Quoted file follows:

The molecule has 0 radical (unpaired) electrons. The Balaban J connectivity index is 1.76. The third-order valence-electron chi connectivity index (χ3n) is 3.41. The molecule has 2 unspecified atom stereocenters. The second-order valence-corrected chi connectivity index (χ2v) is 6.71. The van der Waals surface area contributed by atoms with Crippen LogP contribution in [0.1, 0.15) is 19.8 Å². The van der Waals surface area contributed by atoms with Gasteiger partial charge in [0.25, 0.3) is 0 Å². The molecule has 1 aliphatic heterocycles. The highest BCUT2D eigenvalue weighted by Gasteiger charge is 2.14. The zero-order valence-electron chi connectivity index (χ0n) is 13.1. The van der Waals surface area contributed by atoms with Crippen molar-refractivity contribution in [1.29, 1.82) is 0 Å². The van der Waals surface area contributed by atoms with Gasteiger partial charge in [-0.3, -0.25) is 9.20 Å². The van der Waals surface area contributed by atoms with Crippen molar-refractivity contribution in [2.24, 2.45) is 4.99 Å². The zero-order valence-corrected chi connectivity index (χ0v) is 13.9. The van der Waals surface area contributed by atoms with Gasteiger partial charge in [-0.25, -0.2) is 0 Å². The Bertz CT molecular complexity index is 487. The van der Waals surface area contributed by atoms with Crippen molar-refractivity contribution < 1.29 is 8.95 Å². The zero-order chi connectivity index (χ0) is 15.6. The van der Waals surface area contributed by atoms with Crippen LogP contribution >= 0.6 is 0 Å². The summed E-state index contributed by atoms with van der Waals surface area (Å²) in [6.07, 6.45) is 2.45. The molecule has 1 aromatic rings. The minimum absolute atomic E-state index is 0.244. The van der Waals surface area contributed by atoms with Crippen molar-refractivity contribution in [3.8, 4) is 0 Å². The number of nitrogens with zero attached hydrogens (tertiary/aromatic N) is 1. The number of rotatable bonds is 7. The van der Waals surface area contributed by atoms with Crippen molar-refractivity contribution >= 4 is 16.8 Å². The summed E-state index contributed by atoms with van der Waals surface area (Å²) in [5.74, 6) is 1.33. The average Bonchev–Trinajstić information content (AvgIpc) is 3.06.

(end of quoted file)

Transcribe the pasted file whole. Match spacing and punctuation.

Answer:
The molecule has 0 radical (unpaired) electrons. The Balaban J connectivity index is 1.76. The third-order valence-electron chi connectivity index (χ3n) is 3.41. The molecule has 2 unspecified atom stereocenters. The second-order valence-corrected chi connectivity index (χ2v) is 6.71. The van der Waals surface area contributed by atoms with Crippen LogP contribution in [0.1, 0.15) is 19.8 Å². The van der Waals surface area contributed by atoms with Gasteiger partial charge in [0.25, 0.3) is 0 Å². The molecule has 1 aliphatic heterocycles. The highest BCUT2D eigenvalue weighted by Gasteiger charge is 2.14. The zero-order valence-electron chi connectivity index (χ0n) is 13.1. The van der Waals surface area contributed by atoms with Crippen molar-refractivity contribution in [1.29, 1.82) is 0 Å². The van der Waals surface area contributed by atoms with Gasteiger partial charge in [-0.3, -0.25) is 9.20 Å². The van der Waals surface area contributed by atoms with Crippen molar-refractivity contribution in [2.24, 2.45) is 4.99 Å². The zero-order valence-corrected chi connectivity index (χ0v) is 13.9. The van der Waals surface area contributed by atoms with Gasteiger partial charge in [-0.25, -0.2) is 0 Å². The Bertz CT molecular complexity index is 487. The van der Waals surface area contributed by atoms with Crippen molar-refractivity contribution < 1.29 is 8.95 Å². The zero-order chi connectivity index (χ0) is 15.6. The van der Waals surface area contributed by atoms with Crippen LogP contribution >= 0.6 is 0 Å². The summed E-state index contributed by atoms with van der Waals surface area (Å²) in [6.07, 6.45) is 2.45. The molecule has 1 aromatic rings. The minimum absolute atomic E-state index is 0.244. The van der Waals surface area contributed by atoms with Crippen molar-refractivity contribution in [3.8, 4) is 0 Å². The number of nitrogens with zero attached hydrogens (tertiary/aromatic N) is 1. The number of rotatable bonds is 7. The van der Waals surface area contributed by atoms with Crippen molar-refractivity contribution >= 4 is 16.8 Å². The summed E-state index contributed by atoms with van der Waals surface area (Å²) in [5.74, 6) is 1.33. The average Bonchev–Trinajstić information content (AvgIpc) is 3.06.